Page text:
Apart from using FP (or FTA cards), another way to overcome problems due to sample storage and shipment in low-access areas is to use point of sample tests. RIDT such as Anigen have the strong advantage of being easy-to-use point of sample tests. However, they still need to be fully validated prior to use. They have good although not perfect sensitivity under laboratory conditions (95.3%, 95% CI: [84.2–99.4]) when using the modified protocol (without the dilution step in PBS) [17]. Although these results are promising, they cannot substitute current reference tests [17]. RIDT cassettes can be used for further confirmation by molecular testing, but their sensitivity was shown to be lower than when using FTA cards as support [17].

Given its excellent sensitivity and very high specificity, the use of FP as a support for the molecular diagnostic of rabies infection seems to be an effective alternative to facilitate storage and shipment of samples from low-access areas to enhance and expand surveillance. The improvement of rabies surveillance, particularly in low-income countries, allows foreseeing a more comprehensive evaluation of rabies burden, which would in turn strengthen arguments for allocating funds to rabies control policies. These must go together with awareness-raising campaigns for the different actors involved in rabies surveillance, so that animal owners and bite victims know when to suspect rabies and how to prevent it, and health professionals know how to proceed to confirm rabies suspected cases.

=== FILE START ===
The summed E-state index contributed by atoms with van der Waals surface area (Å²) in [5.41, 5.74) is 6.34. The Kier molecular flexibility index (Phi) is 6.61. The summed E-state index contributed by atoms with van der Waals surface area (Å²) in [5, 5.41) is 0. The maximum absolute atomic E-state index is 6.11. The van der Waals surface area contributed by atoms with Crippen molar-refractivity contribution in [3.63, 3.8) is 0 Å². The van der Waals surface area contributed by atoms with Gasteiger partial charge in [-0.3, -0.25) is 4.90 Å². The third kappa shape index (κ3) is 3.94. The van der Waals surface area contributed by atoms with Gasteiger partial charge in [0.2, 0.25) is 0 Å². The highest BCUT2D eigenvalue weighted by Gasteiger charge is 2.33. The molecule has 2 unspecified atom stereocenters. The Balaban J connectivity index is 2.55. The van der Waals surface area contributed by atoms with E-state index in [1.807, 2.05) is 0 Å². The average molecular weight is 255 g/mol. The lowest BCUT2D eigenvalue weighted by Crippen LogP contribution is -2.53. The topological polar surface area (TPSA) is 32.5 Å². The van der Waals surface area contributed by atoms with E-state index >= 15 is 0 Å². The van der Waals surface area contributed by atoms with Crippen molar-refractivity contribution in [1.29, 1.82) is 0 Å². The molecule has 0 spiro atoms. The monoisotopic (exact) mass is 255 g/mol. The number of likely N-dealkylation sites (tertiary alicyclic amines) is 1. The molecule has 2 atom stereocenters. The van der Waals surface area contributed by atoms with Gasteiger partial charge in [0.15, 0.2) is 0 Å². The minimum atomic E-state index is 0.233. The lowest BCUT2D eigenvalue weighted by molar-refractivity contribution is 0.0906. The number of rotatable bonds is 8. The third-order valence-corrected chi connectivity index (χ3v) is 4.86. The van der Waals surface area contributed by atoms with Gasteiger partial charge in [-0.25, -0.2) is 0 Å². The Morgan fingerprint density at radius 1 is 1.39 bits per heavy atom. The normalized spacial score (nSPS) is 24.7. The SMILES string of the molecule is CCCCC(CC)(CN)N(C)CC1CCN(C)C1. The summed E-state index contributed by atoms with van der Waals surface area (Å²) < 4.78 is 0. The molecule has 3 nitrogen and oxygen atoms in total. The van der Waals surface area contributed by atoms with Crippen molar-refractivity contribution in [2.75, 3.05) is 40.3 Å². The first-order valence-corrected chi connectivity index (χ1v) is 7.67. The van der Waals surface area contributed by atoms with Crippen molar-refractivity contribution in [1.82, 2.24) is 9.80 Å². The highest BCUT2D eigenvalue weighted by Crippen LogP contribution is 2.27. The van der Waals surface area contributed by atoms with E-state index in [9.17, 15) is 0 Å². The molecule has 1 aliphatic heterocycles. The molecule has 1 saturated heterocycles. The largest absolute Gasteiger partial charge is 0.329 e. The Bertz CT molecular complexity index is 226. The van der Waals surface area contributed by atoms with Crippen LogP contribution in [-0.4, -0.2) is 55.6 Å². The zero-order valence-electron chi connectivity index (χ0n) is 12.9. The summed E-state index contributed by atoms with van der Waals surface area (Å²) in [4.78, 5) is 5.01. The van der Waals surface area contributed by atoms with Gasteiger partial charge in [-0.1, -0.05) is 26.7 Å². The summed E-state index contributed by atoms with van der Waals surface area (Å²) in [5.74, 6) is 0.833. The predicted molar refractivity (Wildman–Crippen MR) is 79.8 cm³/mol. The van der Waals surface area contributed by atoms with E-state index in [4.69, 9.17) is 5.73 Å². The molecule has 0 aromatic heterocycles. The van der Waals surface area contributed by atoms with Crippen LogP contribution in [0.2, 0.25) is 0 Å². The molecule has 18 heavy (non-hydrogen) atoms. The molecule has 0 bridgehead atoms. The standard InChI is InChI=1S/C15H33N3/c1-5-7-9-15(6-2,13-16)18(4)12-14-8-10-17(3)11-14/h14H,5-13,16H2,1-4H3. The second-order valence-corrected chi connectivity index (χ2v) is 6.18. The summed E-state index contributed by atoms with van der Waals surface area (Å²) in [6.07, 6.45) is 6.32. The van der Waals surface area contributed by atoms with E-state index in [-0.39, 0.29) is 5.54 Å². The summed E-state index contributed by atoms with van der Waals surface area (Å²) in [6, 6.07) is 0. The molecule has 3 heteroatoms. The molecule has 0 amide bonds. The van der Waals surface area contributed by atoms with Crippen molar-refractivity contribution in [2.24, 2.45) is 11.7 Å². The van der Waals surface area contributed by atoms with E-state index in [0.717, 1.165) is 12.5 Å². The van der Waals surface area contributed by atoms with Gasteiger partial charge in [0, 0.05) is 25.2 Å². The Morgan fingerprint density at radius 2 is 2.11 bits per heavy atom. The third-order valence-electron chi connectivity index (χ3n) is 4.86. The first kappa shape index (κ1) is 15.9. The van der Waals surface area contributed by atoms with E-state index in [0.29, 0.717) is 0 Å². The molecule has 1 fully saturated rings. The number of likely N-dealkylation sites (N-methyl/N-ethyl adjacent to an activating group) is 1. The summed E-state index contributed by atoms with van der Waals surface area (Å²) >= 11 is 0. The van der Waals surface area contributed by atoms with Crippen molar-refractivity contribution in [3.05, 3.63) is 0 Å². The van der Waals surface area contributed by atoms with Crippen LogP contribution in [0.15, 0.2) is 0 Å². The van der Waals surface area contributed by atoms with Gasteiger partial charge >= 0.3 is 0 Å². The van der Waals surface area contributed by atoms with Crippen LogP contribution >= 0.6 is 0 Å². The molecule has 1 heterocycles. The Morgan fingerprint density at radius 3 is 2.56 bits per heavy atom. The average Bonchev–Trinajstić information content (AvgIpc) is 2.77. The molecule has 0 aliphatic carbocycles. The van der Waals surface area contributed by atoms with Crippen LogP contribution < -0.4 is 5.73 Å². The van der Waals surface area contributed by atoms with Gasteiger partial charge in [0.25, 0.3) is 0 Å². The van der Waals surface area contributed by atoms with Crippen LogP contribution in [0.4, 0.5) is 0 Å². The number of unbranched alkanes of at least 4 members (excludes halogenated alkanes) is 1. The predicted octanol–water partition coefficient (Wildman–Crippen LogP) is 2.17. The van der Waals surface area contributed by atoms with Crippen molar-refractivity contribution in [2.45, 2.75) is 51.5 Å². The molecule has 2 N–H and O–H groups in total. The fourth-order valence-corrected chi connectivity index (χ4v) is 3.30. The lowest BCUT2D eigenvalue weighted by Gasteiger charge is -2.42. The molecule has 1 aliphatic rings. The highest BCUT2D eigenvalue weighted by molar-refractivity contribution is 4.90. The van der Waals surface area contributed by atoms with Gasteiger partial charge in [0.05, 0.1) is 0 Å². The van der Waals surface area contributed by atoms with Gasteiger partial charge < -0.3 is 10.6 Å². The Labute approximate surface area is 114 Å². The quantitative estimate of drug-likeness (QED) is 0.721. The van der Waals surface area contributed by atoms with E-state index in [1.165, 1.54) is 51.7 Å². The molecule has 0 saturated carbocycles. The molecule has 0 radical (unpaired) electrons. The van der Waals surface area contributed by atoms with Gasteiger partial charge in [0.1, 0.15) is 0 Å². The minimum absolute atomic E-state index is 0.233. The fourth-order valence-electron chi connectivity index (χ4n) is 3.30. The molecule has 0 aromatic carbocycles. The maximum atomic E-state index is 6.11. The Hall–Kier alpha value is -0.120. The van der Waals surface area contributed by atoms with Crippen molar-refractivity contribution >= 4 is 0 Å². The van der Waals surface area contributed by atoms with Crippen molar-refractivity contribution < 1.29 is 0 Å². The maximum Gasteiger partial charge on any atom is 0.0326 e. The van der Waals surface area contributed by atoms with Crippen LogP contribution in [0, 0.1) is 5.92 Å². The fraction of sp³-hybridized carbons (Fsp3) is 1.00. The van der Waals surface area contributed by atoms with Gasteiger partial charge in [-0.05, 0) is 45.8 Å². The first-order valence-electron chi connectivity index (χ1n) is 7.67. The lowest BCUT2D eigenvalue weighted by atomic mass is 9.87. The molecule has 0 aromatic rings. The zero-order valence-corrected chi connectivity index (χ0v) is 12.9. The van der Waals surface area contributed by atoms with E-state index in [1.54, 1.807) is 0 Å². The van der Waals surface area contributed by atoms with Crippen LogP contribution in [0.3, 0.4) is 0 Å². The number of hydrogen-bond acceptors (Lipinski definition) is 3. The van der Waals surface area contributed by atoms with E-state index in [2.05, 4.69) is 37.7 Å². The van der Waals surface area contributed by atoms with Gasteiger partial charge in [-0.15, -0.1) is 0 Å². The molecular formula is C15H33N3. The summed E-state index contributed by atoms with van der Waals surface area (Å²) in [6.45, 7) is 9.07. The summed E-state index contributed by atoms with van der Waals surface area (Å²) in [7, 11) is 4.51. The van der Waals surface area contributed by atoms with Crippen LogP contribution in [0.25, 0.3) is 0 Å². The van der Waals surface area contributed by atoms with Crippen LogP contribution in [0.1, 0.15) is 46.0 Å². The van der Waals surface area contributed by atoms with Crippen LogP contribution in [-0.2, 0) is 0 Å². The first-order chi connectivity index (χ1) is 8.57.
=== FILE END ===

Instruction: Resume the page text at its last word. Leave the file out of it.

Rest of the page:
Supporting information

S1 Data. List of samples with test results.

https://doi.org/10.1371/journal.pntd.0008116.s001

(XLSX)

S2 Data. List of the10 samples collected in the field in Moramanga with test results.

https://doi.org/10.1371/journal.pntd.0008116.s002

(XLSX)

S1 Fig. Standards for reporting diagnostic accuracy flow diagram for RT-hn-PCR-T.

https://doi.org/10.1371/journal.pntd.0008116.s003

(PDF)

S2 Fig. Standards for reporting diagnostic accuracy flow diagram for RT-hn-PCR-FP.

https://doi.org/10.1371/journal.pntd.0008116.s004

(PDF)

S3 Fig. Phylogenetic trees of discordant samples 2555–15 and 3723–18.

https://doi.org/10.1371/journal.pntd.0008116.s005

(DOCX)

S1 Table. Standards for Reporting Diagnostic Accuracy checklist.

https://doi.org/10.1371/journal.pntd.0008116.s006

(DOCX)

Acknowledgments

The authors would like to acknowledge all the veterinarians and animal owners who submitted samples from rabies-suspected animals to the NRL. They would also like to acknowledge all the staff who works in the NRL and at the NRC-R and who contributed to the recording and analysis of samples. We are also grateful to the three anonymous reviewers for their remarks which substantially contributed to improve the manuscript.